Updated: Jul 8, 2021
Hey y’all! It has been nearly FIVE months since I last blogged and – ya know what? – I am not beating myself up about it. Personally, I’ve been working from home since March, I bought a house, and I’m trying to navigate how to be fully present with my clients while honestly grappling with the fact that we’ve been experiencing a global pandemic for a solid portion of a year.
Experiencing a pandemic SUCKS, I know AND it is our reality.
Somedays I wake up and wonder to myself if some folks just think it will disappear if they pretend it doesn’t exist? And then these are the same folks who complain about it not “being over.” Hm. "I'm uncomfortable, so I am going to say it's all fake and pretend it doesn't exist.. so I can return to life as normal and not feel guilty that I could be infecting others"
Cognitive Dissonance. – refers to a situation involving conflicting attitudes, beliefs, or behaviors. This produces a feeling of mental discomfort leading to an alteration in one of those attitudes, beliefs, or behaviors to reduce comfort and restore balance.
A quick example is when someone who smokes (behavior) knows that smoking causes cancer (thought/cognition) but they continue to do it anyway – this is cognitive dissonance.
Let’s dive deeper. Cognitive Dissonance was coined by Leon Festinger in 1957 after an observation study completed on a cult that believed an apocalypse was to happen on earth and that they would be saved by a UFO. The study focused specifically on the really committed ones who had given up their homes and jobs to work for the cult – and then the event did not happen.
While the not-as-committed members were more inclined to recognize that they had made fools of themselves, the most committed members were more likely to reinterpret the evidence to show that they were “right all along” (that the earth was not destroyed because of the faithfulness of the cult members.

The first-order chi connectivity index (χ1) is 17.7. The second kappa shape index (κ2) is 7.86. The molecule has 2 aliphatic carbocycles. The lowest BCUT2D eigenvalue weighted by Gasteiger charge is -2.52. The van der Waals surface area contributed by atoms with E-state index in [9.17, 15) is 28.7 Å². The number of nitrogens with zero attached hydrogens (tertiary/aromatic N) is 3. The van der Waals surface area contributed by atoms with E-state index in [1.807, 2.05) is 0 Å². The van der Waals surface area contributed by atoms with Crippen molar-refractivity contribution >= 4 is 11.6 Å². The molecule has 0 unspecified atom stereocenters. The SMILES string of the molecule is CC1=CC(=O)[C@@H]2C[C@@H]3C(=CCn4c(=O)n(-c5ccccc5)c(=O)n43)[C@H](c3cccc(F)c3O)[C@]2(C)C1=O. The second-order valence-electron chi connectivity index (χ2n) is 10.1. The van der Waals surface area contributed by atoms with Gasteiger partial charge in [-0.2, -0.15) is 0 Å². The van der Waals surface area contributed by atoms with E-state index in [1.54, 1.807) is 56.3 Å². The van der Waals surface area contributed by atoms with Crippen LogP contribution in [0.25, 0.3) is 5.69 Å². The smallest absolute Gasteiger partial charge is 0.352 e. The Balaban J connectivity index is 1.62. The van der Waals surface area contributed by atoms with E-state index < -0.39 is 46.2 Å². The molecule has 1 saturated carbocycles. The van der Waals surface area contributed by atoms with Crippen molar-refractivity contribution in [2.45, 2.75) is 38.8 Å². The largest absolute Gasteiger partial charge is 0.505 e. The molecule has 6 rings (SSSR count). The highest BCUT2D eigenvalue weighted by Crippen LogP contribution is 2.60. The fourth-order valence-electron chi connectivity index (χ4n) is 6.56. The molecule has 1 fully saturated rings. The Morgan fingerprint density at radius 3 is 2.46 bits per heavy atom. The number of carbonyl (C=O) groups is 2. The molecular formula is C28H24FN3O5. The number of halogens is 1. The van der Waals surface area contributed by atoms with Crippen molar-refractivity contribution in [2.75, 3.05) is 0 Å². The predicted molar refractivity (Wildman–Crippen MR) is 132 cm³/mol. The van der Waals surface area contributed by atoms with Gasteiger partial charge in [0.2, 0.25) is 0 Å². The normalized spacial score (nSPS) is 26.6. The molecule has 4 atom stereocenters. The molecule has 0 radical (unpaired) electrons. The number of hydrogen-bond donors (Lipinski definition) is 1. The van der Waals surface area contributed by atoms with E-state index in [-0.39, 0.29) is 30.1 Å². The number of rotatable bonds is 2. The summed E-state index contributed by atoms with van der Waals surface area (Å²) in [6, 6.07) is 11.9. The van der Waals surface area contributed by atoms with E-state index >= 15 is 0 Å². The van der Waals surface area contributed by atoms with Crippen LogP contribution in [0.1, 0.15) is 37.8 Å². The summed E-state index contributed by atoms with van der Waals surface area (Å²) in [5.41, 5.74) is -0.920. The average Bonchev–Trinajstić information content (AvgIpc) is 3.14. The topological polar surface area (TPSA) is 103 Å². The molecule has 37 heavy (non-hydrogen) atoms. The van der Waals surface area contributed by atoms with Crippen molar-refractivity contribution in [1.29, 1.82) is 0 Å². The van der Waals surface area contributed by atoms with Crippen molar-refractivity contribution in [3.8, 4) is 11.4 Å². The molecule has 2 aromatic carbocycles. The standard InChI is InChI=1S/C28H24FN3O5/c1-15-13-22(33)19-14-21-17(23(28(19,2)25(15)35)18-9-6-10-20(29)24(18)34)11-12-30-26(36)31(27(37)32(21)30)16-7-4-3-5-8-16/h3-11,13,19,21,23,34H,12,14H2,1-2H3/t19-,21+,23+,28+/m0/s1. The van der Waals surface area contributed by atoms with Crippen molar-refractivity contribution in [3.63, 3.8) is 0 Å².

Did those committed members actually believe it was because they were so faithful to the cult? Or did they HAVE to change their narrative to hold onto that shred of commitment for fear of being “found out” or ridiculed?
WHYYYYY is it so damn hard to admit fault? This conversation can go into the current political climate but I may save that for another day.
Ever cut someone off in traffic only to say “well I didn’t see them” or “they shouldn’t have been there.” This is cognitive dissonance.
We know we did something “wrong” and yet even to ourselves, we rationalize why it was okay or confirm to ourselves that we are still a good person.
Guess what – you are going to mess up. I am going to mess up and have countless times.
You are going to be wrong about things. I am going to be wrong about things. This is inevitable.
The perfect human does not exist. Mistakes and wrongdoings will happen.
Know that it does not dictate your worthiness as a human. It doesn't innately change who you are. It may just make you feel uncomfortable for a bit and THAT'S OKAY!! How has this affected your relationships? How has this affected your ability to receive constructive feedback? When you admit fault, particularly in leadership positions (parents, coaches, teachers, bosses, managers, etc) you are giving others a blueprint to do the same.
Admit when you are wrong. Allow yourself to sit with the discomfort, and then move the heck on.